A new City Hall report shows 31 percent of Lawrence streets have deteriorated to the point they cannot be repaired. Instead, they must be rebuilt.
City Commissioner David Schauner said that's because the city for too long has put off until later needed repairs.
"It is now later," Schauner said. "That's a huge problem. I think it means that historically we haven't been doing enough preventive maintenance. It has been a pay-me-now or pay-me-later situation, and we have oftentimes chosen later."
The report by the Public Works Department doesn't estimate what it would cost to rebuild the streets rated unacceptable. Instead the report focuses on providing additional maintenance to streets still deemed adequate.
Chuck Soules, director of the city's Public Works Department, said the department needs $6 million per year through 2009 to keep additional streets from falling into the unacceptable category.
"We have some needs, and they are more than what we've previously budgeted for," Soules said.
Concerns about funding
Currently, the city spends $4 million for its primary street maintenance program, which is up $1 million from 2005 levels. City commissioners on Monday said they would work hard to come up with the extra money but were concerned about what it would do to the city's budget and taxes.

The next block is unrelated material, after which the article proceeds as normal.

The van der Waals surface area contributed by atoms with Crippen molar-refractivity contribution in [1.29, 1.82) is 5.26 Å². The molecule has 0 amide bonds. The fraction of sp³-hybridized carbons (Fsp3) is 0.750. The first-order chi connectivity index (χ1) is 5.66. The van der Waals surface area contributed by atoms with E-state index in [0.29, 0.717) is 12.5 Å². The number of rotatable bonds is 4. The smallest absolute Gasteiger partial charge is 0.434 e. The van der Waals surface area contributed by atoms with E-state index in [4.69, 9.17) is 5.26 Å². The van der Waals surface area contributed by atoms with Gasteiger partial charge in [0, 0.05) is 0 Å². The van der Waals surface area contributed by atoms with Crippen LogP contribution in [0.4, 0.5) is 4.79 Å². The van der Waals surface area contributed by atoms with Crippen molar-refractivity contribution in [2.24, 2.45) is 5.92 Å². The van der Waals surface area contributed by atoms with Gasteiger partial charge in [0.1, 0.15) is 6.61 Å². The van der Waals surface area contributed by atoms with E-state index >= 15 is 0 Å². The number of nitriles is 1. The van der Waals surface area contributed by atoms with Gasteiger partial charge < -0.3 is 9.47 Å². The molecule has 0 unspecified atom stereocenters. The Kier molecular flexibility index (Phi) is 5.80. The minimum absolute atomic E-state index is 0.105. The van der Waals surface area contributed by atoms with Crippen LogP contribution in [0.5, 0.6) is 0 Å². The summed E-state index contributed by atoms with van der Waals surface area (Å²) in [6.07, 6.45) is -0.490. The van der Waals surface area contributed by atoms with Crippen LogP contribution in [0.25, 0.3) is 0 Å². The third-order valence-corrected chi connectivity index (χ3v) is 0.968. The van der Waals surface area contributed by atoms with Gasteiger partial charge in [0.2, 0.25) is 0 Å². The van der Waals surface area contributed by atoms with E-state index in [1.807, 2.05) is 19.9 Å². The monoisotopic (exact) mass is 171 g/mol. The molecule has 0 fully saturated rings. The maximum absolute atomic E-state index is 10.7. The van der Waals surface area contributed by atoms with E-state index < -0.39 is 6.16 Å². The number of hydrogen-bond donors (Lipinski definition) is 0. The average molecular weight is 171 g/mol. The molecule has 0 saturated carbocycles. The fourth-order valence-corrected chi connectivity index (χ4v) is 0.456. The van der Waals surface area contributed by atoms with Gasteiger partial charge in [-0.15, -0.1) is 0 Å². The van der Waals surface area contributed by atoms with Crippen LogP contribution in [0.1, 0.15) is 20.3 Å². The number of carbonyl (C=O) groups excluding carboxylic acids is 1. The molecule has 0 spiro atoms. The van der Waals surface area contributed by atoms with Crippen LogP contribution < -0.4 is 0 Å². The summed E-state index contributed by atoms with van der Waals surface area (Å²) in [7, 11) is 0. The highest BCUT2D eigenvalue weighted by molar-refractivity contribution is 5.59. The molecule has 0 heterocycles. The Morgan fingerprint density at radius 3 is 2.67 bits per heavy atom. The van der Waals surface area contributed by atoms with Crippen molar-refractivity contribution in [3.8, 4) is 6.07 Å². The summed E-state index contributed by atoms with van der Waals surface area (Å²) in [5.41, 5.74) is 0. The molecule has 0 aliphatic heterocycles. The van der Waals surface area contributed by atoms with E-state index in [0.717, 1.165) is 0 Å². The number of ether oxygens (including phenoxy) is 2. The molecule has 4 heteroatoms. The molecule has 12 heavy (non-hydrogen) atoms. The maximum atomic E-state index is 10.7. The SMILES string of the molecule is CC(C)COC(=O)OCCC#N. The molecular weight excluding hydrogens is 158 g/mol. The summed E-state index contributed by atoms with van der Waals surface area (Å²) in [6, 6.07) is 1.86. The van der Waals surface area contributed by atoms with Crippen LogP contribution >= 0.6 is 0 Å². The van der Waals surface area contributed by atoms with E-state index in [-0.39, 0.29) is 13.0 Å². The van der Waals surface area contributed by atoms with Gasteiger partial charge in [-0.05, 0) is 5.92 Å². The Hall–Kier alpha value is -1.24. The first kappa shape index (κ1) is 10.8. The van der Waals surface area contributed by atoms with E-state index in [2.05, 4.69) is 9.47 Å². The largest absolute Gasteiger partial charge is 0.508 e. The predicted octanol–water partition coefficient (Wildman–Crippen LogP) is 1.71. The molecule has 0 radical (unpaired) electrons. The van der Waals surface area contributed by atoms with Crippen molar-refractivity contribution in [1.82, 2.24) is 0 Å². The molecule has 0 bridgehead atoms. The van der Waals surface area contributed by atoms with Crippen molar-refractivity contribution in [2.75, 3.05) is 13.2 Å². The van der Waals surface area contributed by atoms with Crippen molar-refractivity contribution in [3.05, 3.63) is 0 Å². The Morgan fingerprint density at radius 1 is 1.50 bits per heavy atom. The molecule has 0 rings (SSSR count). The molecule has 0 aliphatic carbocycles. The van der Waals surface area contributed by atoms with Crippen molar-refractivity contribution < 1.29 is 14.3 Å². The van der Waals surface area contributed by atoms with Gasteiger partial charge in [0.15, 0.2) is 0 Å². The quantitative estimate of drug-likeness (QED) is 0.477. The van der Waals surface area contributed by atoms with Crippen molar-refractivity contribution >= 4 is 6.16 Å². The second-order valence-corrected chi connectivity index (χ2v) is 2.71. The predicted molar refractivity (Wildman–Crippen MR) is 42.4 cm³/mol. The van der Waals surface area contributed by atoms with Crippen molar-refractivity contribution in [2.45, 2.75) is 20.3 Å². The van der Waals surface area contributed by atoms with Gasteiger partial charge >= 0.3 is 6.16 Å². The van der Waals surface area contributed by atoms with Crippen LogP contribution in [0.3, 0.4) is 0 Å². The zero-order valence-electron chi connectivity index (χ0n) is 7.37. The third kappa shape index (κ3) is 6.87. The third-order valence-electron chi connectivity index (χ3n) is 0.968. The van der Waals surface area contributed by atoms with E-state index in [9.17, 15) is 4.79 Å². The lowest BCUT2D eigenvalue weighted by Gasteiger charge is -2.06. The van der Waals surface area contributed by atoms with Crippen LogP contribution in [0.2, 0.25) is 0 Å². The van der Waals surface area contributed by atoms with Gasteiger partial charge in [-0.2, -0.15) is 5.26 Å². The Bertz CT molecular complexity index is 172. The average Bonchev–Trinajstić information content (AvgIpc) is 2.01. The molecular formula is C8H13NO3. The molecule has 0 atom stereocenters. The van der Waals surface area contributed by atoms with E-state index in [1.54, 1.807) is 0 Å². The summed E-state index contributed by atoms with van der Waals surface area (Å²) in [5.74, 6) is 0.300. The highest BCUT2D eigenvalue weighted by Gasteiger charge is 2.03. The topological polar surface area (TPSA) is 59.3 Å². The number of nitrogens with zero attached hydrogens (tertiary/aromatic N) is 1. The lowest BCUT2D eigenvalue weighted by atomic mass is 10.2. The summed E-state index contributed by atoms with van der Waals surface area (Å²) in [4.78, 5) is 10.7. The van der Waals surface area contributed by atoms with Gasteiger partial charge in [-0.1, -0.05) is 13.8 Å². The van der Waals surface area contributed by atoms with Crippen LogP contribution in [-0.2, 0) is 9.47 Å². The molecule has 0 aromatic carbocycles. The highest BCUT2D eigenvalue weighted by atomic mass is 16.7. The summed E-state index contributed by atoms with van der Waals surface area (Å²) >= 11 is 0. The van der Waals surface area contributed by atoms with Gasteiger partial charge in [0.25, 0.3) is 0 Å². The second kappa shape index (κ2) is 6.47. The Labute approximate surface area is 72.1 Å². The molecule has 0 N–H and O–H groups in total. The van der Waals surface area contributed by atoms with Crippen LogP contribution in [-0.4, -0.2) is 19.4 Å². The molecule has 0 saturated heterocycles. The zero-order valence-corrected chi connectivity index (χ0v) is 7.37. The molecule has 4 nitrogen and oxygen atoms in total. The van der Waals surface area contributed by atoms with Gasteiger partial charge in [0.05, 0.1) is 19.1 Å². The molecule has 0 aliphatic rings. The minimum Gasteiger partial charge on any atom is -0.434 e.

"I know we can't just allow our debt to continue to grow," City Commissioner Mike Amyx said of the city's budget, which includes about $100 million worth of debt. "But we have to take care of our infrastructure. We can't allow it to deteriorate beyond the point of repair. This is a really basic service that people expect."
Schauner said a bigger concern than finding the money for proper maintenance may be finding ways to replace streets already past fixing.
The city has about 300 miles of streets, meaning that about 90 miles of streets have been rated unacceptable. To put that in perspective, rebuilding about seven blocks of Kasold Drive near Clinton Parkway is slated to cost the city approximately $3.7 million this year.
"I don't know how much it will cost to fix all of them, but I know it will be more than $6 million a year, a lot more," Schauner said.
Soules said the problem is manageable. He said that after 2009, the city shouldn't need to spend the entire $6 million per year for preventive street maintenance. Some of that money could be redirected to major repairs or rebuilding.
Soules said future streets also should last longer. Since he joined the department in 2002, he's implemented new building standards that beef up the base of city streets. The city also is turning to concrete over asphalt more often for its building material. Soules said concrete streets should last approximately 30 years without major repairs.
The bad news is that there were plenty of Lawrence streets built under older standards. For example, Wakarusa Drive was built directly on Kansas clay that frequently shrinks and expands. The results are numerous cracks and potholes for motorists to avoid.
"At some point, we're going to have to rebuild that road," Soules said. "We can keep patching and patching and patching, but at some point it is going to be a waste of time."
A city engineer during the past year rated every city street based on the severity of cracking, potholes, rutting and other structural issues. The survey ranks each segment of street on a scale of 1 to 100, with 100 being the best score. The overall average for the city was 69.
City commissioners will review the report as part of their weekly meeting, which begins at 6:35 p.m. tonight at City Hall, Sixth and Massachusetts streets.